This page provides the context for the ‘Growing Leadership in the Mid-West’ inquiry, of which the survey is the first part.
The purpose of this survey is to ask some questions about leadership, then see what comes up, and what the respondents are most interested in doing next, (if anything).
You can take the Survey here.
Some notes below provide some context for the inquiry.
- Although the population of the Mid-West (however you wish to define it, geographically) is not large, there is sufficient diversity such that everyone reading this will probably have:
- a different way they think about leadership,
- a different way in which they act like a leader, and
- a different reason why they think leadership is important, now.
- Some words people might associate with leadership include: enterprising, autocratic, servant, facilitative, hero, democratic, emergent, spirited, magical, charismatic, tough, decisive, pragmatic, visionary, authentic, conensual, strong, values-driven, wise etc.
- Within that diversity of ideas, experiences and examples of leadership there are likely to be commonalities. There are likely to be concepts and modes of action that are more and less appropriate to use in the Mid-West, in the year 2009 than were appropriate in the 1880s or even 1980s.
- If Leadership (e.g. lack or, an inappropriate type etc.) is perceived to be a constraint to growth of a healthy, resilient society, then the questions we ask and work we focus are different than if the constraints and barriers to us avoiding crises and realising opportunities were technological (e.g. we don’t have the right tools), natural (e.g. we don’t have the resources we need). Many presume that all the limitations to a better world are ‘out there’, when actually they may be limitations in our human capacities, our mindsets and our culture.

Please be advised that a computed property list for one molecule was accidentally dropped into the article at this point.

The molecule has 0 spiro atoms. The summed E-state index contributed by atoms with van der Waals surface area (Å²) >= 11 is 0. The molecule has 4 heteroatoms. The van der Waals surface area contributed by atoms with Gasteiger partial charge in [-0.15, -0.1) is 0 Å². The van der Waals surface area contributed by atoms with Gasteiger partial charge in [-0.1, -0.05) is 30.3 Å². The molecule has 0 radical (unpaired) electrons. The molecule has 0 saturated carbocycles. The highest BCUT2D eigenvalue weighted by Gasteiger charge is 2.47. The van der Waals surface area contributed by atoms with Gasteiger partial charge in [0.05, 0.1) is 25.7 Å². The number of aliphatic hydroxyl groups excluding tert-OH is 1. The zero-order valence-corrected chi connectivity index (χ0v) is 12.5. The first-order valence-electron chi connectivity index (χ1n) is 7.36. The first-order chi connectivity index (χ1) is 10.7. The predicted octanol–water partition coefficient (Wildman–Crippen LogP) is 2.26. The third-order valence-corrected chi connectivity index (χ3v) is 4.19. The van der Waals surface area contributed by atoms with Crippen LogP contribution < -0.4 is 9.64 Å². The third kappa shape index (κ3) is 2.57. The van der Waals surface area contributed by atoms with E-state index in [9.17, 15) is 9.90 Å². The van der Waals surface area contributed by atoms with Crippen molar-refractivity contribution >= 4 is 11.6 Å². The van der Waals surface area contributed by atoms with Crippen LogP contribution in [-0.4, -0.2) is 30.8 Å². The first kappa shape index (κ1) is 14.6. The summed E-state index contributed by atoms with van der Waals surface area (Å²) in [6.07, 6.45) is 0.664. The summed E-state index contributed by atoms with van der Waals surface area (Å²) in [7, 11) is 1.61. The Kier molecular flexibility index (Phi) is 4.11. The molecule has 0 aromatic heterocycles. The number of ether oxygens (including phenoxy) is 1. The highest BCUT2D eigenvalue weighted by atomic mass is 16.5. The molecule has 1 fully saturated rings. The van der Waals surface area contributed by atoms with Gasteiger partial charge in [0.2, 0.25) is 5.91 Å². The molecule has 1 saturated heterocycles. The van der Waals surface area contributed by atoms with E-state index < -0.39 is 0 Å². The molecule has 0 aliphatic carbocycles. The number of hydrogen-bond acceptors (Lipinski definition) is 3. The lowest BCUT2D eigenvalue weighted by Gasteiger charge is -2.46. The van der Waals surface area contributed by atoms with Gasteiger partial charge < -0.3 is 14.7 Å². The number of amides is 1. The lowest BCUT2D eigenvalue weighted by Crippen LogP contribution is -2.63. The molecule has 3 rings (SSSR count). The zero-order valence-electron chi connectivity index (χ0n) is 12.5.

- Leadership often isn’t about individuals, as described in the quote below, for that reason. This inquiry (and the inital survey) is open to opinions and suggestions about individuals, teams, organisations and even communities as leaders.
The capacity of individuals to transform their values and perspectives is the primary constraint on how fast organisations [or communities] can be transformed. This translates into leadership capacity and that in turn, for me, means the capacity of individuals to accept that they are members of a community of interdependencies that can only be transformed through collaboration.
Most thinking about leadership emphasises the salience of the exceptional individual who in some sense rescues the collective from confusion; my view of leadership starts with an assumption that democracy is always the best way to decide and collaboration always the best basis for action, but that total democracy and collaboration are almost always problematic. Leadership is, under this assumption, the next best recourse. The legitimacy of an act of leadership rests in the readiness of the actor to fall back into a collective process, and not to allow his or her leadership to concretise into a role.
Roles become reified and leadership becomes oppressive – a form of domination and antithetical to democracy. In practice this means that leadership development for sustainability is a matter of collecting examples of leadership action and testing them for legitimacy, in the process building up images of the leader-as-member and of action-for-collaboration…
Richard Little, Impact DTG, pers. comm. 2009
- I could write more, but that would probably get boring for all of us. The point of this is to inquire more widely, and see what emerges from many people responding to these questions.
- Please contribute your thoughts by taking the survey here.